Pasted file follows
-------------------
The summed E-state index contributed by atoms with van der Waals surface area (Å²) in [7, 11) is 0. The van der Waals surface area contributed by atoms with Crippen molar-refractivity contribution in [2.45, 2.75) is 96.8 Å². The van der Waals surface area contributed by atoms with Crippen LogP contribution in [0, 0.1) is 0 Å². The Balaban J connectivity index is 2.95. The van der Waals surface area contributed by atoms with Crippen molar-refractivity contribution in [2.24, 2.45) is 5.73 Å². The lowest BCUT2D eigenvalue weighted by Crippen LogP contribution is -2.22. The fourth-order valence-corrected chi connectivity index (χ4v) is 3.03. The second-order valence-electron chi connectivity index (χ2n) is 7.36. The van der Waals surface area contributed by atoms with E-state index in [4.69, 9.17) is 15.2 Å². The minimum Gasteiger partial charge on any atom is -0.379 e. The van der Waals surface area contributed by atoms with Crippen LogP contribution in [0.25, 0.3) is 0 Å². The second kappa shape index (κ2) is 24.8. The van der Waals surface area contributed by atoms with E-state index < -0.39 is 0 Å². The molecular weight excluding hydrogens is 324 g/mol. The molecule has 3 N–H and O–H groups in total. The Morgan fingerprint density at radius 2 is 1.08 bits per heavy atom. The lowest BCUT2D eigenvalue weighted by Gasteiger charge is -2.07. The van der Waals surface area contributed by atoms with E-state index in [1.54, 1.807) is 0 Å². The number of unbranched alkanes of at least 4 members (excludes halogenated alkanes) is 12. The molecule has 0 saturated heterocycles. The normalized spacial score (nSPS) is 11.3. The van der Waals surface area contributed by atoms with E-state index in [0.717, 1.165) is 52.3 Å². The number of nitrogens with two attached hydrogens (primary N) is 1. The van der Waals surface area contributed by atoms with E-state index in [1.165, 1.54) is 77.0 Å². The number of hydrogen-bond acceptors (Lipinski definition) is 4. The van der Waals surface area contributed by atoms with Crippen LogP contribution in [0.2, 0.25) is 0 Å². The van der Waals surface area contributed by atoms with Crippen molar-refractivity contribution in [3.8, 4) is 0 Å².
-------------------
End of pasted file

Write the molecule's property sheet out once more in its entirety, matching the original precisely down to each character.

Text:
The summed E-state index contributed by atoms with van der Waals surface area (Å²) in [7, 11) is 0. The van der Waals surface area contributed by atoms with Crippen molar-refractivity contribution in [2.45, 2.75) is 96.8 Å². The van der Waals surface area contributed by atoms with Crippen LogP contribution in [0, 0.1) is 0 Å². The Balaban J connectivity index is 2.95. The van der Waals surface area contributed by atoms with Crippen molar-refractivity contribution in [2.24, 2.45) is 5.73 Å². The lowest BCUT2D eigenvalue weighted by Crippen LogP contribution is -2.22. The fourth-order valence-corrected chi connectivity index (χ4v) is 3.03. The second-order valence-electron chi connectivity index (χ2n) is 7.36. The van der Waals surface area contributed by atoms with E-state index in [4.69, 9.17) is 15.2 Å². The minimum Gasteiger partial charge on any atom is -0.379 e. The van der Waals surface area contributed by atoms with Crippen LogP contribution in [0.25, 0.3) is 0 Å². The second kappa shape index (κ2) is 24.8. The van der Waals surface area contributed by atoms with E-state index < -0.39 is 0 Å². The molecular weight excluding hydrogens is 324 g/mol. The molecule has 3 N–H and O–H groups in total. The Morgan fingerprint density at radius 2 is 1.08 bits per heavy atom. The lowest BCUT2D eigenvalue weighted by Gasteiger charge is -2.07. The van der Waals surface area contributed by atoms with E-state index in [1.54, 1.807) is 0 Å². The number of unbranched alkanes of at least 4 members (excludes halogenated alkanes) is 12. The molecule has 0 saturated heterocycles. The normalized spacial score (nSPS) is 11.3. The van der Waals surface area contributed by atoms with E-state index in [0.717, 1.165) is 52.3 Å². The number of nitrogens with two attached hydrogens (primary N) is 1. The van der Waals surface area contributed by atoms with E-state index in [1.165, 1.54) is 77.0 Å². The number of hydrogen-bond acceptors (Lipinski definition) is 4. The van der Waals surface area contributed by atoms with Crippen LogP contribution in [0.2, 0.25) is 0 Å². The van der Waals surface area contributed by atoms with Crippen molar-refractivity contribution in [3.8, 4) is 0 Å².